Reprojection

Rasterio can map the pixels of a destination raster with an associated coordinate reference system and transform to the pixels of a source image with a different coordinate reference system and transform. This process is known as reprojection.

Rasterio’s rasterio.warp.reproject() is a geospatial-specific analog to SciPy’s scipy.ndimage.interpolation.geometric_transform() [1].

The code below reprojects between two arrays, using no pre-existing GIS datasets. rasterio.warp.reproject() has two positional arguments: source and destination. The remaining keyword arguments parameterize the reprojection transform.

import numpy as np
import rasterio
from rasterio import Affine as A
from rasterio.warp import reproject, Resampling

with rasterio.Env():

    # As source: a 512 x 512 raster centered on 0 degrees E and 0
    # degrees N, each pixel covering 15".
    rows, cols = src_shape = (512, 512)
    d = 1.0/240 # decimal degrees per pixel
    # The following is equivalent to
    # A(d, 0, -cols*d/2, 0, -d, rows*d/2).
    src_transform = A.translation(-cols*d/2, rows*d/2) * A.scale(d, -d)
    src_crs = {'init': 'EPSG:4326'}
    source = np.ones(src_shape, np.uint8)*255

    # Destination: a 1024 x 1024 dataset in Web Mercator (EPSG:3857)
    # with origin at 0.0, 0.0.
    dst_shape = (1024, 1024)
    dst_transform = [-237481.5, 425.0, 0.0, 237536.4, 0.0, -425.0]
    dst_crs = {'init': 'EPSG:3857'}
    destination = np.zeros(dst_shape, np.uint8)

    reproject(
        source,
        destination,
        src_transform=src_transform,
        src_crs=src_crs,
        dst_transform=dst_transform,
        dst_crs=dst_crs,
        resampling=Resampling.nearest)

    # Assert that the destination is only partly filled.
    assert destination.any()
    assert not destination.all()

See examples/reproject.py for code that writes the destination array to a GeoTIFF file. I’ve uploaded the resulting file to a Mapbox map to show that the reprojection is correct: https://a.tiles.mapbox.com/v3/sgillies.hfek2oko/page.html?secure=1#6/0.000/0.033.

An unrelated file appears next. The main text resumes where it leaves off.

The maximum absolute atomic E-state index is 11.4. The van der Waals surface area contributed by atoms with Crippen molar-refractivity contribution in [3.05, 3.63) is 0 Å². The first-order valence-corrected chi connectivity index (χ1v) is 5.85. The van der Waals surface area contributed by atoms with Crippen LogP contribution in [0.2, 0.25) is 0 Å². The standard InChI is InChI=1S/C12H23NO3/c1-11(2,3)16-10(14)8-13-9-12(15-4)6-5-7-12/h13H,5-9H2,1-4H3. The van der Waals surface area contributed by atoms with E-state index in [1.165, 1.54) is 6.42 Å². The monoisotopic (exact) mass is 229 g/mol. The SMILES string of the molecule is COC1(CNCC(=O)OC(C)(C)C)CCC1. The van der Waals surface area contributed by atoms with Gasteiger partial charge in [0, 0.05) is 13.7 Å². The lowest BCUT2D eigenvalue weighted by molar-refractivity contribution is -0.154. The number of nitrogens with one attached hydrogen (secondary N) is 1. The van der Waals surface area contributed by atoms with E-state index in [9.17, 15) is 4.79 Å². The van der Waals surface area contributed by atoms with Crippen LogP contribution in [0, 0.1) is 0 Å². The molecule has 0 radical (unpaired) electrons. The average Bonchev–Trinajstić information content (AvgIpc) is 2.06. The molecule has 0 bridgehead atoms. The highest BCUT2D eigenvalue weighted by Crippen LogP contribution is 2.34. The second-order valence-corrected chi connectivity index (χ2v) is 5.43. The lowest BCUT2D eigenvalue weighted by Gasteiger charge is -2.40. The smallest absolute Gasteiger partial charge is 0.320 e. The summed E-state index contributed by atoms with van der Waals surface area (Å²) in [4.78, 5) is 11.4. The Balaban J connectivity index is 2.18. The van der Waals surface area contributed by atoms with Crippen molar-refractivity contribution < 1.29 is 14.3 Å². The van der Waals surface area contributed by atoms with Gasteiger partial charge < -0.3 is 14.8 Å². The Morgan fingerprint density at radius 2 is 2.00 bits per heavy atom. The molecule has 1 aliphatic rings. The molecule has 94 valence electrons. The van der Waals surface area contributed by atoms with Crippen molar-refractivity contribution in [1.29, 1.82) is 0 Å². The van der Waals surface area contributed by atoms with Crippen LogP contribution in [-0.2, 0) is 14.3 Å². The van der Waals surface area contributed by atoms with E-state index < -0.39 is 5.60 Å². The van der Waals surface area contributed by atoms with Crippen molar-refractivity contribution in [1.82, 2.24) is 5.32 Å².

Estimating optimal output shape

Rasterio provides a rasterio.warp.calculate_default_transform() function to determine the optimal resolution and transform for the destination raster. Given a source dataset in a known coordinate reference system, this function will return a transform, width, height tuple which is calculated by libgdal.

Reprojecting a GeoTIFF dataset

Reprojecting a GeoTIFF dataset from one coordinate reference system is a common use case. Rasterio provides a few utilities to make this even easier:

transform_bounds() transforms the bounding coordinates of the source raster to the target coordinate reference system, densifiying points along the edges to account for non-linear transformations of the edges.

calculate_default_transform() transforms bounds to target coordinate system, calculates resolution if not provided, and returns destination transform and dimensions.

import numpy as np
import rasterio
from rasterio.warp import calculate_default_transform, reproject, Resampling

dst_crs = 'EPSG:4326'

with rasterio.open('rasterio/tests/data/RGB.byte.tif') as src:
    transform, width, height = calculate_default_transform(
        src.crs, dst_crs, src.width, src.height, *src.bounds)
    kwargs = src.meta.copy()
    kwargs.update({
        'crs': dst_crs,
        'transform': transform,
        'width': width,
        'height': height
    })

    with rasterio.open('/tmp/RGB.byte.wgs84.tif', 'w', **kwargs) as dst:
        for i in range(1, src.count + 1):
            reproject(
                source=rasterio.band(src, i),
                destination=rasterio.band(dst, i),
                src_transform=src.transform,
                src_crs=src.crs,
                dst_transform=transform,
                dst_crs=dst_crs,
                resampling=Resampling.nearest)

See rasterio/rio/warp.py for more complex examples of reprojection based on new bounds, dimensions, and resolution (as well as a command-line interface described here).

It is also possible to use reproject() to create an output dataset zoomed out by a factor of 2. Methods of the rasterio.Affine class help us generate the output dataset’s transform matrix and, thereby, its spatial extent.

import numpy as np
import rasterio
from rasterio import Affine as A
from rasterio.warp import reproject, Resampling

with rasterio.open('rasterio/tests/data/RGB.byte.tif') as src:
    src_transform = src.transform

    # Zoom out by a factor of 2 from the center of the source
    # dataset. The destination transform is the product of the
    # source transform, a translation down and to the right, and
    # a scaling.
    dst_transform = src_transform*A.translation(
        -src.width/2.0, -src.height/2.0)*A.scale(2.0)

    data = src.read()

    kwargs = src.meta
    kwargs['transform'] = dst_transform

    with rasterio.open('/tmp/zoomed-out.tif', 'w', **kwargs) as dst:

        for i, band in enumerate(data, 1):
            dest = np.zeros_like(band)

            reproject(
                band,
                dest,
                src_transform=src_transform,
                src_crs=src.crs,
                dst_transform=dst_transform,
                dst_crs=src.crs,
                resampling=Resampling.nearest)

            dst.write(dest, indexes=i)
https://farm8.staticflickr.com/7399/16390100651_54f01b8601_b_d.jpg)